1 Luna Community College Automotive Collision Repair Curriculum Profile Content Page Program Goals 2 Degree/Certificate Requirements 3 Course Descriptions and Outcomes 5 Assessment 13 Standard Requirements for Course Syllabus 14 Program Goal: The goal of this program is to educate students to become entry level Automotive Collision Repair technicians.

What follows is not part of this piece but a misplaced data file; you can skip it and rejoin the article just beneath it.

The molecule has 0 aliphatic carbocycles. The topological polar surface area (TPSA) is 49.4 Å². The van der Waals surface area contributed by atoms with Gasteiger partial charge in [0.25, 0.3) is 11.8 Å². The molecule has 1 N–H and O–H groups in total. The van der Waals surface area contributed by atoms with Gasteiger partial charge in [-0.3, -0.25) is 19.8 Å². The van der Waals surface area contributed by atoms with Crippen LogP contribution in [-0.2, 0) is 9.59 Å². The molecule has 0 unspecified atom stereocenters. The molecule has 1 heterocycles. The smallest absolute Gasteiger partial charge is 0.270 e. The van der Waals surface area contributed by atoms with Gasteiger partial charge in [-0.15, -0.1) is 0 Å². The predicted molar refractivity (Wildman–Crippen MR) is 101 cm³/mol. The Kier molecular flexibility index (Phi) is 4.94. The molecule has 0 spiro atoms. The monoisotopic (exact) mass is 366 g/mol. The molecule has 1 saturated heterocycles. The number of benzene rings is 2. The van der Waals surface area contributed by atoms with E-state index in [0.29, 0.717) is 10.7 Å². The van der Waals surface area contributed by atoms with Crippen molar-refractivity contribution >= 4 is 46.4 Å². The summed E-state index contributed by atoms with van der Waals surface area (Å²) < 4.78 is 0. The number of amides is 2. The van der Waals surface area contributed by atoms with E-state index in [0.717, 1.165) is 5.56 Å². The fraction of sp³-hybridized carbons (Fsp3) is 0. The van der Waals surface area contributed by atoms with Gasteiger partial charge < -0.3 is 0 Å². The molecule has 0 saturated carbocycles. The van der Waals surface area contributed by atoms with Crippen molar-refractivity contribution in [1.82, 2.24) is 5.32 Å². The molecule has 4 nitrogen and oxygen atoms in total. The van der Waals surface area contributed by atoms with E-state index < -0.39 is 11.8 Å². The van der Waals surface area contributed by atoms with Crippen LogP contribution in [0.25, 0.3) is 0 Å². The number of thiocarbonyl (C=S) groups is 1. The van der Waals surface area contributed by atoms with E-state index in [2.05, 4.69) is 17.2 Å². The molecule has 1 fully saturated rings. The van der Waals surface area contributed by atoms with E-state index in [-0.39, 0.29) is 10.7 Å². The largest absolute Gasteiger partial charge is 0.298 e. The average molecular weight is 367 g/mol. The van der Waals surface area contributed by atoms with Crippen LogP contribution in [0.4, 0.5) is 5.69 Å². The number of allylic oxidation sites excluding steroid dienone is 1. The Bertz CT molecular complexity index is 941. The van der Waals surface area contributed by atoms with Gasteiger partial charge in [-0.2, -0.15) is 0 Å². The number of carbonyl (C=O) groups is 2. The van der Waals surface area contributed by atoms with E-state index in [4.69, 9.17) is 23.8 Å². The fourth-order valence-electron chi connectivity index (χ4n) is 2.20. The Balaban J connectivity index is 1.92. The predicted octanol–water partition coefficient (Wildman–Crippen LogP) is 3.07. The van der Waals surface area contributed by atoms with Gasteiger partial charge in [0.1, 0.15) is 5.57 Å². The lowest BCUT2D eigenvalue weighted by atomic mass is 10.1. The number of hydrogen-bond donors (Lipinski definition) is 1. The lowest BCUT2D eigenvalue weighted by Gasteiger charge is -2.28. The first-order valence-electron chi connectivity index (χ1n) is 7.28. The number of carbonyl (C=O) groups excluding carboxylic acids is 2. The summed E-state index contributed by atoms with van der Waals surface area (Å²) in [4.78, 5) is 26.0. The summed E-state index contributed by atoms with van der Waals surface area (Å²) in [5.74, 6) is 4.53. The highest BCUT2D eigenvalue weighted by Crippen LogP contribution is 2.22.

2 Automotive Collision Repair Technology Certificate The automotive collision repair technology certificate program is designed in conjunction with the automotive technology and the welding technology programs to produce a highly knowledgeable and skilled entry level collision repair technician. The program covers all aspects of auto body repairs, metalworking, plastic repairs, panel replacements, restoration, refinishing, custom refinishing, basic structural repairs, damage estimating, student portfolio design and collision repair shop management. The program follows the Automotive Service Excellence (ASE) and the National Automotive Technician Education Foundation (NATEF) curriculum standards. Upon completion of this program a student will receive a certificate and may be eligible to take the Automotive Service Excellence (ASE) certification test. Completion of this certificate can be applied toward the Associate of Applied Science Degree in Vocational/Technical Studies. Institutional Proficiency Requirements In addition to the courses listed below for this program of study, students must also complete institutional proficiencies of ENG095, MATH075 and READ095 that are outlined on page 77of the LCC Catalog to meet all graduation requirements. Certificate Requirements - Program Requirements 36 Credit Hours (33 hours) AUTO100 Automotive Fundamentals 4 AUTO154 Steering and Suspension 4 CRT100 Introduction to Collision Repair 3 CRT105 Introduction to Refinishing 3 CRT110 Collision Repair Shop Management 3 CRT115 Metal Working 3 CRT120 Collision Repair II 3 CRT125 Refinishing II 3 CRT130 Auto Restoration and Customizing 3 CRT140 Estimation for Collision Repair 3 CRT295 CRT Capstone 1 Approved Electives (3 hours) AUTO104 Electrical and Electronic Systems I 5 CRT135 Introduction to Airbrushing 3 SMET105 Computer Use for Technology 3 WLED105 Introduction to Welding 3